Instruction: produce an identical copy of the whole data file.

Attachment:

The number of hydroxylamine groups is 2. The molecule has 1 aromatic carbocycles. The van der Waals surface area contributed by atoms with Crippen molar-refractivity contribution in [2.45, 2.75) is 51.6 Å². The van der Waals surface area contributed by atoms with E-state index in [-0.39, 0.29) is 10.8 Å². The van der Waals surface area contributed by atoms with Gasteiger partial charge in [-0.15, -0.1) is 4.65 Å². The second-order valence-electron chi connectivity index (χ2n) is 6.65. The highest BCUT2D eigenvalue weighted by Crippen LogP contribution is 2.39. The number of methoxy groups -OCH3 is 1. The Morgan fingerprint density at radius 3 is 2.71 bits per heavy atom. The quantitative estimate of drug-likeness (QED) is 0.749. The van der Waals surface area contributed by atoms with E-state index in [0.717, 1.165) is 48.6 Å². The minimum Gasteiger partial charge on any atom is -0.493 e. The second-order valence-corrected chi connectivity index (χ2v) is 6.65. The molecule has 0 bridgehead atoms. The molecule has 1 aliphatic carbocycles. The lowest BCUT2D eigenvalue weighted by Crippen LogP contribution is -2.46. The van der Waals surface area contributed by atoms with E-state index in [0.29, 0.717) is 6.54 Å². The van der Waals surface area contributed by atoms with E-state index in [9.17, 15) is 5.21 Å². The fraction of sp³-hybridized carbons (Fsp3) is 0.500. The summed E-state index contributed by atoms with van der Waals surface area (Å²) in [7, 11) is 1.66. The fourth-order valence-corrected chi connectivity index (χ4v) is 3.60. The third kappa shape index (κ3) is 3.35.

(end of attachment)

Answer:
The number of hydroxylamine groups is 2. The molecule has 1 aromatic carbocycles. The van der Waals surface area contributed by atoms with Crippen molar-refractivity contribution in [2.45, 2.75) is 51.6 Å². The van der Waals surface area contributed by atoms with E-state index in [-0.39, 0.29) is 10.8 Å². The van der Waals surface area contributed by atoms with Gasteiger partial charge in [-0.15, -0.1) is 4.65 Å². The second-order valence-electron chi connectivity index (χ2n) is 6.65. The highest BCUT2D eigenvalue weighted by Crippen LogP contribution is 2.39. The number of methoxy groups -OCH3 is 1. The Morgan fingerprint density at radius 3 is 2.71 bits per heavy atom. The quantitative estimate of drug-likeness (QED) is 0.749. The van der Waals surface area contributed by atoms with E-state index in [0.717, 1.165) is 48.6 Å². The minimum Gasteiger partial charge on any atom is -0.493 e. The second-order valence-corrected chi connectivity index (χ2v) is 6.65. The molecule has 0 bridgehead atoms. The molecule has 1 aliphatic carbocycles. The lowest BCUT2D eigenvalue weighted by Crippen LogP contribution is -2.46. The van der Waals surface area contributed by atoms with E-state index in [0.29, 0.717) is 6.54 Å². The van der Waals surface area contributed by atoms with E-state index in [9.17, 15) is 5.21 Å². The fraction of sp³-hybridized carbons (Fsp3) is 0.500. The summed E-state index contributed by atoms with van der Waals surface area (Å²) in [7, 11) is 1.66. The fourth-order valence-corrected chi connectivity index (χ4v) is 3.60. The third kappa shape index (κ3) is 3.35.